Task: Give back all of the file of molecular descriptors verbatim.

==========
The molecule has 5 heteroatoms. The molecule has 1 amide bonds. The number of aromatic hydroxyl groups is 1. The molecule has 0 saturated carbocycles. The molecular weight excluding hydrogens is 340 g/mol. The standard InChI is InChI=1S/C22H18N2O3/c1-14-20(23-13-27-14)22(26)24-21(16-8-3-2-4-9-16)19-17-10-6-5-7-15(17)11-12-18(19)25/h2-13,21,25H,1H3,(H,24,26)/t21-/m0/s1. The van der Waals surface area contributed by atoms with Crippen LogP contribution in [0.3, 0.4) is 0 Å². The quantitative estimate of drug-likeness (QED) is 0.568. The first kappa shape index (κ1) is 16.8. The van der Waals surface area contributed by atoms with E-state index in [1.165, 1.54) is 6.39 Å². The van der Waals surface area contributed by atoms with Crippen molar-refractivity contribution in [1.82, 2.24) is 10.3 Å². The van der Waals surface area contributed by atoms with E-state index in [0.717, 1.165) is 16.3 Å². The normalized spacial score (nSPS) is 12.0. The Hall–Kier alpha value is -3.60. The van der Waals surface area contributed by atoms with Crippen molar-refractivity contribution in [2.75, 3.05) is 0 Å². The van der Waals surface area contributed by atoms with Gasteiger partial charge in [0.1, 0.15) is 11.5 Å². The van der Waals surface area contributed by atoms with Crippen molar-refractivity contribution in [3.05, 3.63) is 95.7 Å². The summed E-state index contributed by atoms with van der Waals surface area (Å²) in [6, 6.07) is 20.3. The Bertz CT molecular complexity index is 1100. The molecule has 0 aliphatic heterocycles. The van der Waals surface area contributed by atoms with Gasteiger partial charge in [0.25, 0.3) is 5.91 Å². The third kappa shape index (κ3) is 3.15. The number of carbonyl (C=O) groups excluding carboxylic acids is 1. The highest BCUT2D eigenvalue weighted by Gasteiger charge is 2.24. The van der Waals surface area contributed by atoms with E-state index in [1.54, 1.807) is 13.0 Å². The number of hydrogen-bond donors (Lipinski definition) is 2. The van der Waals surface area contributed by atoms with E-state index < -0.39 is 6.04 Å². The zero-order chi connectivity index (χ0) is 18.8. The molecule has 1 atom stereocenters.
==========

The molecule has 5 heteroatoms. The molecule has 1 amide bonds. The number of aromatic hydroxyl groups is 1. The molecule has 0 saturated carbocycles. The molecular weight excluding hydrogens is 340 g/mol. The standard InChI is InChI=1S/C22H18N2O3/c1-14-20(23-13-27-14)22(26)24-21(16-8-3-2-4-9-16)19-17-10-6-5-7-15(17)11-12-18(19)25/h2-13,21,25H,1H3,(H,24,26)/t21-/m0/s1. The van der Waals surface area contributed by atoms with Crippen LogP contribution in [0.3, 0.4) is 0 Å². The quantitative estimate of drug-likeness (QED) is 0.568. The first kappa shape index (κ1) is 16.8. The van der Waals surface area contributed by atoms with E-state index in [1.165, 1.54) is 6.39 Å². The van der Waals surface area contributed by atoms with Crippen molar-refractivity contribution in [1.82, 2.24) is 10.3 Å². The van der Waals surface area contributed by atoms with E-state index in [0.717, 1.165) is 16.3 Å². The normalized spacial score (nSPS) is 12.0. The Hall–Kier alpha value is -3.60. The van der Waals surface area contributed by atoms with Crippen molar-refractivity contribution in [2.75, 3.05) is 0 Å². The van der Waals surface area contributed by atoms with Gasteiger partial charge in [0.1, 0.15) is 11.5 Å². The van der Waals surface area contributed by atoms with Crippen molar-refractivity contribution in [3.05, 3.63) is 95.7 Å². The summed E-state index contributed by atoms with van der Waals surface area (Å²) in [6, 6.07) is 20.3. The Bertz CT molecular complexity index is 1100. The molecule has 0 aliphatic heterocycles. The van der Waals surface area contributed by atoms with Gasteiger partial charge in [0.25, 0.3) is 5.91 Å². The third kappa shape index (κ3) is 3.15. The number of carbonyl (C=O) groups excluding carboxylic acids is 1. The highest BCUT2D eigenvalue weighted by Gasteiger charge is 2.24. The van der Waals surface area contributed by atoms with E-state index in [1.54, 1.807) is 13.0 Å². The number of hydrogen-bond donors (Lipinski definition) is 2. The van der Waals surface area contributed by atoms with E-state index < -0.39 is 6.04 Å². The zero-order chi connectivity index (χ0) is 18.8. The molecule has 1 atom stereocenters.